Impact and Recovery from the COVID-19 Pandemic
The COVID-19 pandemic has negatively affected the Chinese bakery sector via disruptions to production and distribution. Having largely maintained double-digit annual growth in the preceding decade, the baked goods retail sector is expected to grow just 3 percent in 2020 according to Euromonitor. Both packaged and unpackaged baked goods have suffered, though the unpackaged segment has been hit harder due to shorter shelf life, consumers’ limited access to retail outlets, and increased concerns about food hygiene during the pandemic. Cake sales have been hit especially hard by the disappearance of large celebrations during quarantine and social distancing measures. Bread has fared better than other baked goods categories because of its staple status and diverse range of potential uses, including being a breakfast option. Bread sales have also benefited from the increase in at-home meal consumption.
E-commerce, already on the rise before the pandemic, has gained more market share in 2020 due to minimized social contact, general convenience, and more competitive pricing. Baked goods sales are expected to have a strong recovery, with Euromonitor forecasting a 13.3-percent increase in 2021 and healthy growth thereafter. Well-suited to snacking, baked goods provide convenient options for urban consumers with increasingly hectic lives that may not leave time for more formal meals. In this regard, pastries and bread are well-positioned for future growth.
Prospect for Baking Ingredients
FAS China has identified several products used as baking ingredients with good growth potential: butter, tree nuts, and dried and processed fruits. Chinese food processors prefer to use imported butter, as domestic production is limited by seasonality and high cost. Butter is consumed and marketed primarily by the bakery sector. Female consumers aged 26-40, accounting for 94 percent of the home baking population, are strong drivers for butter consumption. Home baking has been gaining popularity in recent years. Although most Chinese kitchens are not equipped with large ovens that are common in the United States, many households use countertop toaster ovens for baking. During the first half of 2020, sales of countertop ovens grew 18 percent over the same period in the previous year according to All View Cloud Data Technology. FAS Beijing forecasts a 17-percent increase of butter imports in 2021 based on the rapidly developing bakery industry and its reliance on imported butter. (For more information see the FAS report China: Dairy and Products Annual 2020.)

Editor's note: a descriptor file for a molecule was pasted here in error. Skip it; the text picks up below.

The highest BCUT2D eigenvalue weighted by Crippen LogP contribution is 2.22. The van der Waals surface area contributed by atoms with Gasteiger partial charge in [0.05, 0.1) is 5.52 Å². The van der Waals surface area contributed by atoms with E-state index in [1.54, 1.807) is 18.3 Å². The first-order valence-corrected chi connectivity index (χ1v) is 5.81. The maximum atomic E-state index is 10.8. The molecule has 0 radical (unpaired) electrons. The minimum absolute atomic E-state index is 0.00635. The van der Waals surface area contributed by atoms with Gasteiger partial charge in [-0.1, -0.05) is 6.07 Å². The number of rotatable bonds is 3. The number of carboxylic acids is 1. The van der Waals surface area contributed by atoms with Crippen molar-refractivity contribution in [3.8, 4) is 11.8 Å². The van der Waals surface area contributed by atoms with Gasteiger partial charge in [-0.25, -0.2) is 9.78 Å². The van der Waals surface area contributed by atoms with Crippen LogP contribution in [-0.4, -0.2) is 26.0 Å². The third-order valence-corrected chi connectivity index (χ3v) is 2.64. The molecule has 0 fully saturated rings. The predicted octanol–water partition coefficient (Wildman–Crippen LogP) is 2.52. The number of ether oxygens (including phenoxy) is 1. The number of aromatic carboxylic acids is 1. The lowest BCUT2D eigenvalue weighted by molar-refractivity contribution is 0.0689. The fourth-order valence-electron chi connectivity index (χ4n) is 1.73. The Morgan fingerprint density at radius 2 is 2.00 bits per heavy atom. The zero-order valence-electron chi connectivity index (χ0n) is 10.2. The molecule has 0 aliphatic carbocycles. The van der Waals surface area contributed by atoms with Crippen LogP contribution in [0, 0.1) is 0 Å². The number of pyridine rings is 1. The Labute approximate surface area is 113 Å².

Imported tree nuts are also used in the Chinese baking industry. The bakery sector commonly uses U.S. almonds, walnuts, pecans, and pistachios as ingredients in bread, cakes, cookies, and other pastries. The Mid-Autumn Festival, which falls between mid-September to early October and is the second-most important Chinese holiday after the Lunar New Year, is peak season for sales of moon cakes. In 2019, sales of these dense, filled pastries reached $2.8 billion. In recent years, the fillings have become more innovative and tree nuts have become a trendy option. U.S. tree nut producers could consider research and development cooperation with moon cake producers to expand this seasonal trend in China. (For more information, see the FAS report China: Tree Nuts Annual 2020.)
Frozen/dried fruits, such as blueberries, cranberries, and tart cherries have great potential due to the specific attributes of U.S. varieties. While China can source fresh blueberries from Chile and Peru, U.S. blueberries have a higher sugar content and softer skin, which are sought after by food processors. (For more information, see the FAS report China: Food Processing Ingredients.) Raisins are also used as an ingredient in food processing and rapid development of the bakery sector has helped drive raisin consumption.
1 Liang, Sylvia for Equal Ocean, “Bliss Cake Going for the Cream of China’s Bakery Market,” May 8, 2019.
2 NPR Planet Money, “Rethinking the Oreo for Chinese Consumers,” January 27, 2012.